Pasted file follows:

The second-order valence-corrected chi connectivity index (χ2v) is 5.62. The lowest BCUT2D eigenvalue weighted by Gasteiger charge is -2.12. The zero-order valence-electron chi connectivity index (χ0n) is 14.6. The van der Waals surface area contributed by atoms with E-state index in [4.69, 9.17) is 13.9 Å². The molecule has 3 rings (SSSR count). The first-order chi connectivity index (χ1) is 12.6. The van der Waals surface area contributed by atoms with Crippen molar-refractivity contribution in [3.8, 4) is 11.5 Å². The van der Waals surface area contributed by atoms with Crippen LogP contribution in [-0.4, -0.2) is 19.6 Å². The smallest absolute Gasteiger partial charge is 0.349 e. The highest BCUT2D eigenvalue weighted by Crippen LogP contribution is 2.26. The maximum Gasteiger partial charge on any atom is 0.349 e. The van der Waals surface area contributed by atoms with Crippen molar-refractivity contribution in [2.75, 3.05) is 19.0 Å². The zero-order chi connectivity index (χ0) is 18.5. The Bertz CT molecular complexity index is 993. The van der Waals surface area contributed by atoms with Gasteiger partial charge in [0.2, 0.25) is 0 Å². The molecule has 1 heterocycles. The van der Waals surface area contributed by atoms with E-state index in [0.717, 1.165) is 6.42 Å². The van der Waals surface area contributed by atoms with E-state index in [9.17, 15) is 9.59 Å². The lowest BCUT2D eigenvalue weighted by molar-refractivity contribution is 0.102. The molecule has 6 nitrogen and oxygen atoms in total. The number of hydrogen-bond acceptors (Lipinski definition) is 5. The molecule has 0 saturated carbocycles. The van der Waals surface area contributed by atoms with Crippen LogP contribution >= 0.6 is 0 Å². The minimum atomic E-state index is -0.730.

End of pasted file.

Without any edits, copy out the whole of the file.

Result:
The second-order valence-corrected chi connectivity index (χ2v) is 5.62. The lowest BCUT2D eigenvalue weighted by Gasteiger charge is -2.12. The zero-order valence-electron chi connectivity index (χ0n) is 14.6. The van der Waals surface area contributed by atoms with E-state index in [4.69, 9.17) is 13.9 Å². The molecule has 3 rings (SSSR count). The first-order chi connectivity index (χ1) is 12.6. The van der Waals surface area contributed by atoms with Crippen molar-refractivity contribution in [3.8, 4) is 11.5 Å². The van der Waals surface area contributed by atoms with Crippen LogP contribution in [-0.4, -0.2) is 19.6 Å². The smallest absolute Gasteiger partial charge is 0.349 e. The highest BCUT2D eigenvalue weighted by Crippen LogP contribution is 2.26. The maximum Gasteiger partial charge on any atom is 0.349 e. The van der Waals surface area contributed by atoms with Crippen molar-refractivity contribution in [2.75, 3.05) is 19.0 Å². The zero-order chi connectivity index (χ0) is 18.5. The Bertz CT molecular complexity index is 993. The van der Waals surface area contributed by atoms with Gasteiger partial charge in [0.2, 0.25) is 0 Å². The molecule has 1 heterocycles. The van der Waals surface area contributed by atoms with E-state index in [0.717, 1.165) is 6.42 Å². The van der Waals surface area contributed by atoms with E-state index in [9.17, 15) is 9.59 Å². The lowest BCUT2D eigenvalue weighted by molar-refractivity contribution is 0.102. The molecule has 6 nitrogen and oxygen atoms in total. The number of hydrogen-bond acceptors (Lipinski definition) is 5. The molecule has 0 saturated carbocycles. The van der Waals surface area contributed by atoms with Crippen LogP contribution >= 0.6 is 0 Å². The minimum atomic E-state index is -0.730.